Space is open to 10 pathfinders who are aspire to start or continue to do work that matters.

Dr. Roche Mamabolo Profile

Roche is a qualified accountant, an entrepreneur, author, training facilitator and business mentor. He is a founder of an Entrepreneurship Academy called The LORA Centre for Innovation and Entrepreneurship. He wrote his debut book: The Start-up Revolution: Fit In or Stand Out in 2014.

He is passionate about entrepreneurship, innovation and technology. He blogs everyday, His blog [which you can find by typing “Roche Mamabolo blog” into Google] is one of the most followed in the country.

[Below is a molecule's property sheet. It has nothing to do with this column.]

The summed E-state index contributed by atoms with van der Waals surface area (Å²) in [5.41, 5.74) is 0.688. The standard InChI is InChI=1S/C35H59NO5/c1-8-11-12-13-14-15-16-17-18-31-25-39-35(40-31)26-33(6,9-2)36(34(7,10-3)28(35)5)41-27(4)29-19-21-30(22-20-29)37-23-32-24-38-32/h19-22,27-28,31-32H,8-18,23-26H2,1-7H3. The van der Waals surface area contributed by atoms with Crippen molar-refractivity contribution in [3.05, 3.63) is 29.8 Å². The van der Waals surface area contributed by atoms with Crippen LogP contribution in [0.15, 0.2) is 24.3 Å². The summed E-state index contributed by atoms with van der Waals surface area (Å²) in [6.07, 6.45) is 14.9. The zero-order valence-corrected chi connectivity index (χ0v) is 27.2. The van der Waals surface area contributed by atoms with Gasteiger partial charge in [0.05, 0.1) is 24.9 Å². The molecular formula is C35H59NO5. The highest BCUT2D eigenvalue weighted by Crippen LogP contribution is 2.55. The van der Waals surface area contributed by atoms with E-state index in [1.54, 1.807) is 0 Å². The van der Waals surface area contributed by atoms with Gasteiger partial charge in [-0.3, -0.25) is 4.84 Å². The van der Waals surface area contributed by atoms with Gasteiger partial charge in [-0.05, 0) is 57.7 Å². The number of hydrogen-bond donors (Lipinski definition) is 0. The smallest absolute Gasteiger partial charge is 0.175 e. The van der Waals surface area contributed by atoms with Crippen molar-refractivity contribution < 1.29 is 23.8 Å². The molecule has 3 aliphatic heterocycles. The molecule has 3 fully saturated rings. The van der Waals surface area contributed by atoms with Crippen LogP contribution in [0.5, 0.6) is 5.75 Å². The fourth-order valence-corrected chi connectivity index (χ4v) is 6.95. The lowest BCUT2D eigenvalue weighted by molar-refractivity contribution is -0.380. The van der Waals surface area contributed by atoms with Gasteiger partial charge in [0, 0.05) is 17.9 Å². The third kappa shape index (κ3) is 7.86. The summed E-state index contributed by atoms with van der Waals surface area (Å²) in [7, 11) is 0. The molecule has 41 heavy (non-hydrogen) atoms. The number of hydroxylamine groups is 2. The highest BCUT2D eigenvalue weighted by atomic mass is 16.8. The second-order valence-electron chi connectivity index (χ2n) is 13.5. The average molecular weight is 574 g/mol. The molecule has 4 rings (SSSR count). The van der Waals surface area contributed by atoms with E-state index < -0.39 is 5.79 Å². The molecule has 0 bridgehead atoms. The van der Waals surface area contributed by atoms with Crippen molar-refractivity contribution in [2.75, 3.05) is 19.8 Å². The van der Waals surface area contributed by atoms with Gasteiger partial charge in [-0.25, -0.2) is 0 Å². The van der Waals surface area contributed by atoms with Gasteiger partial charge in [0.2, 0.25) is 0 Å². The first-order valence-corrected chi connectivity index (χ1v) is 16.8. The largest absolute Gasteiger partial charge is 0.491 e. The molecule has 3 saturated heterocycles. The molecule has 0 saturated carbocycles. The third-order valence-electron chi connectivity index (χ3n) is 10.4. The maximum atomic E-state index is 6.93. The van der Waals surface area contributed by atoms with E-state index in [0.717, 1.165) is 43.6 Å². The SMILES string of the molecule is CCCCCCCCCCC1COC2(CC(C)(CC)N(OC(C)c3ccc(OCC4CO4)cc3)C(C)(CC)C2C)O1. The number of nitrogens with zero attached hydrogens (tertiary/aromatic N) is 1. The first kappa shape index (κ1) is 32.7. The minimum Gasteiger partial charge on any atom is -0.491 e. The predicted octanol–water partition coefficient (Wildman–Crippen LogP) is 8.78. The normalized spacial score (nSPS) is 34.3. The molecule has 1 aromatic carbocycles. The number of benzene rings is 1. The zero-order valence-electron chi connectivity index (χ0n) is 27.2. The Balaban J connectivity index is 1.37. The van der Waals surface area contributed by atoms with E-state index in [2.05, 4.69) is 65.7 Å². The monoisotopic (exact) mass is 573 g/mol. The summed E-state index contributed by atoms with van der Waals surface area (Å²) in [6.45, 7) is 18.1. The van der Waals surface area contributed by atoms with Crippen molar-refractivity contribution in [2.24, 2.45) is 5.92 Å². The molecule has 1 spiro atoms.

He writes about the post-industrial revolution, the way ideas spread, innovation, leadership and most of all, changing everything.

Roche holds a B.Com (Accounting) Honours, MBA in Finance and PhD in Entrepreneurship.


Dr. Lucas Moloi Profile

Dr Moloi is the Founder and Chief Executive Officer of the Junto Group, a young black owned and managed company with interests in Property, Entertainment, Consulting, etc.

He has previously worked with Umsobomvu Youth Fund as the quality manager, Eskom as a Quality Advisor and assisted 12 of the 42 Public FET Colleges to be ISO certified and worked with SEDA Technology Programme in assisting SME’s with Quality Management.

Dr Moloi is former Chairman of The South African Quality Institute (SAQI) since 2010. Lucas is deputy chairperson of Vuka Advisory Board of Directors for SMEs. Vuka Board is an organization that mentors, advises and directs small businesses from various industries.